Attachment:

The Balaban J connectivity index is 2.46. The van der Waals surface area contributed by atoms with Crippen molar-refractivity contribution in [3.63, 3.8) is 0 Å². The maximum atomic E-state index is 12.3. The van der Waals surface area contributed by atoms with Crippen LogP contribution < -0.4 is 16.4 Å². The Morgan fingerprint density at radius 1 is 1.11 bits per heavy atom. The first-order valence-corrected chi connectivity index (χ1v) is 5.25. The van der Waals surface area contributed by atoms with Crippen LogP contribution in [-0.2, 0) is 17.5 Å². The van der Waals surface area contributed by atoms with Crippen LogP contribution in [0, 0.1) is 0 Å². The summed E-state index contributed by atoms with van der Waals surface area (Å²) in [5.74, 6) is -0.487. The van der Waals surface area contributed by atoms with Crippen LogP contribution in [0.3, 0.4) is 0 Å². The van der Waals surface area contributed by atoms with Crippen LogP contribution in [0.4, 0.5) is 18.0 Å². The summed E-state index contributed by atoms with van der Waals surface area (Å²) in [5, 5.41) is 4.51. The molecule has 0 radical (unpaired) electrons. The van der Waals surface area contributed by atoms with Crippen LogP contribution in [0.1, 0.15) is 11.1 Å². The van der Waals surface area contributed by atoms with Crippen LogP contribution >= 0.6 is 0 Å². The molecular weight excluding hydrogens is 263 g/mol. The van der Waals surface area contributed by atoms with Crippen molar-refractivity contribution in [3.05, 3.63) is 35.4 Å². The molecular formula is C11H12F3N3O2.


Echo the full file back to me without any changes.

The Balaban J connectivity index is 2.46. The van der Waals surface area contributed by atoms with Crippen molar-refractivity contribution in [3.63, 3.8) is 0 Å². The maximum atomic E-state index is 12.3. The van der Waals surface area contributed by atoms with Crippen LogP contribution < -0.4 is 16.4 Å². The Morgan fingerprint density at radius 1 is 1.11 bits per heavy atom. The first-order valence-corrected chi connectivity index (χ1v) is 5.25. The van der Waals surface area contributed by atoms with Crippen LogP contribution in [-0.2, 0) is 17.5 Å². The van der Waals surface area contributed by atoms with Crippen LogP contribution in [0, 0.1) is 0 Å². The summed E-state index contributed by atoms with van der Waals surface area (Å²) in [5.74, 6) is -0.487. The van der Waals surface area contributed by atoms with Crippen LogP contribution in [0.3, 0.4) is 0 Å². The van der Waals surface area contributed by atoms with Crippen LogP contribution in [0.4, 0.5) is 18.0 Å². The summed E-state index contributed by atoms with van der Waals surface area (Å²) in [5, 5.41) is 4.51. The molecule has 0 radical (unpaired) electrons. The van der Waals surface area contributed by atoms with Crippen LogP contribution in [0.1, 0.15) is 11.1 Å². The van der Waals surface area contributed by atoms with Crippen LogP contribution >= 0.6 is 0 Å². The molecular weight excluding hydrogens is 263 g/mol. The van der Waals surface area contributed by atoms with Crippen molar-refractivity contribution in [3.05, 3.63) is 35.4 Å². The molecular formula is C11H12F3N3O2.